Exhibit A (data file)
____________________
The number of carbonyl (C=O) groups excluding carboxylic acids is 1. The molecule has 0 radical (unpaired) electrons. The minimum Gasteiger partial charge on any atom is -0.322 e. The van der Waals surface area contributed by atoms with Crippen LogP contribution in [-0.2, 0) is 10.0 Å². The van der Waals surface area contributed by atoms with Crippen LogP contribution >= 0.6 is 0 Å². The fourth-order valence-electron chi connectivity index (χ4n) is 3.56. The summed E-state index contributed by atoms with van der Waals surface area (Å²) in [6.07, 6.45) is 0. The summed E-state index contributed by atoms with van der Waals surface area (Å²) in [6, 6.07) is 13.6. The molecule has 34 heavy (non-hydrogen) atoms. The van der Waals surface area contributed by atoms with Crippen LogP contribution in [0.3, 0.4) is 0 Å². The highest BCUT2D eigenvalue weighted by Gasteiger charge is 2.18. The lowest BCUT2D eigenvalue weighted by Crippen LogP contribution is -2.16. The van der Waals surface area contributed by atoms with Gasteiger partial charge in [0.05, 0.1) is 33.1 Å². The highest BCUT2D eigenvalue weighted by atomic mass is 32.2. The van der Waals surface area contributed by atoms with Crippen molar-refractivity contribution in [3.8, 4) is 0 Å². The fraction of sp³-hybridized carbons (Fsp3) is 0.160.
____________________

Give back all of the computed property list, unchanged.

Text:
The number of carbonyl (C=O) groups excluding carboxylic acids is 1. The molecule has 0 radical (unpaired) electrons. The minimum Gasteiger partial charge on any atom is -0.322 e. The van der Waals surface area contributed by atoms with Crippen LogP contribution in [-0.2, 0) is 10.0 Å². The van der Waals surface area contributed by atoms with Crippen LogP contribution >= 0.6 is 0 Å². The fourth-order valence-electron chi connectivity index (χ4n) is 3.56. The summed E-state index contributed by atoms with van der Waals surface area (Å²) in [6.07, 6.45) is 0. The summed E-state index contributed by atoms with van der Waals surface area (Å²) in [6, 6.07) is 13.6. The molecule has 34 heavy (non-hydrogen) atoms. The van der Waals surface area contributed by atoms with Crippen LogP contribution in [0.3, 0.4) is 0 Å². The highest BCUT2D eigenvalue weighted by Gasteiger charge is 2.18. The lowest BCUT2D eigenvalue weighted by Crippen LogP contribution is -2.16. The van der Waals surface area contributed by atoms with Gasteiger partial charge in [0.05, 0.1) is 33.1 Å². The highest BCUT2D eigenvalue weighted by atomic mass is 32.2. The van der Waals surface area contributed by atoms with Crippen molar-refractivity contribution in [3.8, 4) is 0 Å². The fraction of sp³-hybridized carbons (Fsp3) is 0.160.